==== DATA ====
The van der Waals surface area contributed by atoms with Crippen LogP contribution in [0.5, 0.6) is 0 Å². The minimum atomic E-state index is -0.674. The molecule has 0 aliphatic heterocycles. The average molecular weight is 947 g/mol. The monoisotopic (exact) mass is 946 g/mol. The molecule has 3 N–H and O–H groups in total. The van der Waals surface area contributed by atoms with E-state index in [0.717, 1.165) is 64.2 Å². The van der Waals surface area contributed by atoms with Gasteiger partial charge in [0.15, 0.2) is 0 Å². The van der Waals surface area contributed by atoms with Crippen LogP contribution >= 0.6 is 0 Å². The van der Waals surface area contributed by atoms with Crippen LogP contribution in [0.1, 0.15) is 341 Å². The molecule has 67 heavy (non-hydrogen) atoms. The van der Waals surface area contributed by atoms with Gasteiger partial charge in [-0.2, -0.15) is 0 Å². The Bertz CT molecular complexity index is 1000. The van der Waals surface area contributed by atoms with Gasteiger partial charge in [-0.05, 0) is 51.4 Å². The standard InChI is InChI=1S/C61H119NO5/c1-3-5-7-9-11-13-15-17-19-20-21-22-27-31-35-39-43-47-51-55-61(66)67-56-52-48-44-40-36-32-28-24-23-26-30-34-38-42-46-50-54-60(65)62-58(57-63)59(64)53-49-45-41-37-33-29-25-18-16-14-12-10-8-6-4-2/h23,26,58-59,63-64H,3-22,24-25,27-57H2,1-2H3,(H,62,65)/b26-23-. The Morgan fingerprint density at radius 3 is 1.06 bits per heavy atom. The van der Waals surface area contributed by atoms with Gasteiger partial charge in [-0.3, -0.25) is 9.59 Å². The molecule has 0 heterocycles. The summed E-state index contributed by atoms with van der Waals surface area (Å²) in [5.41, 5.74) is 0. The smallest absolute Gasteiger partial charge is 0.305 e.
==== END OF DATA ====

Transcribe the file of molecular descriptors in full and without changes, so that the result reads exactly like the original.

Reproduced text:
The van der Waals surface area contributed by atoms with Crippen LogP contribution in [0.5, 0.6) is 0 Å². The minimum atomic E-state index is -0.674. The molecule has 0 aliphatic heterocycles. The average molecular weight is 947 g/mol. The monoisotopic (exact) mass is 946 g/mol. The molecule has 3 N–H and O–H groups in total. The van der Waals surface area contributed by atoms with E-state index in [0.717, 1.165) is 64.2 Å². The van der Waals surface area contributed by atoms with Gasteiger partial charge in [0.15, 0.2) is 0 Å². The van der Waals surface area contributed by atoms with Crippen LogP contribution >= 0.6 is 0 Å². The van der Waals surface area contributed by atoms with Crippen LogP contribution in [0.1, 0.15) is 341 Å². The molecule has 67 heavy (non-hydrogen) atoms. The van der Waals surface area contributed by atoms with Gasteiger partial charge in [-0.2, -0.15) is 0 Å². The Bertz CT molecular complexity index is 1000. The van der Waals surface area contributed by atoms with Gasteiger partial charge in [-0.05, 0) is 51.4 Å². The standard InChI is InChI=1S/C61H119NO5/c1-3-5-7-9-11-13-15-17-19-20-21-22-27-31-35-39-43-47-51-55-61(66)67-56-52-48-44-40-36-32-28-24-23-26-30-34-38-42-46-50-54-60(65)62-58(57-63)59(64)53-49-45-41-37-33-29-25-18-16-14-12-10-8-6-4-2/h23,26,58-59,63-64H,3-22,24-25,27-57H2,1-2H3,(H,62,65)/b26-23-. The Morgan fingerprint density at radius 3 is 1.06 bits per heavy atom. The van der Waals surface area contributed by atoms with Gasteiger partial charge in [-0.3, -0.25) is 9.59 Å². The molecule has 0 heterocycles. The summed E-state index contributed by atoms with van der Waals surface area (Å²) in [5.41, 5.74) is 0. The smallest absolute Gasteiger partial charge is 0.305 e.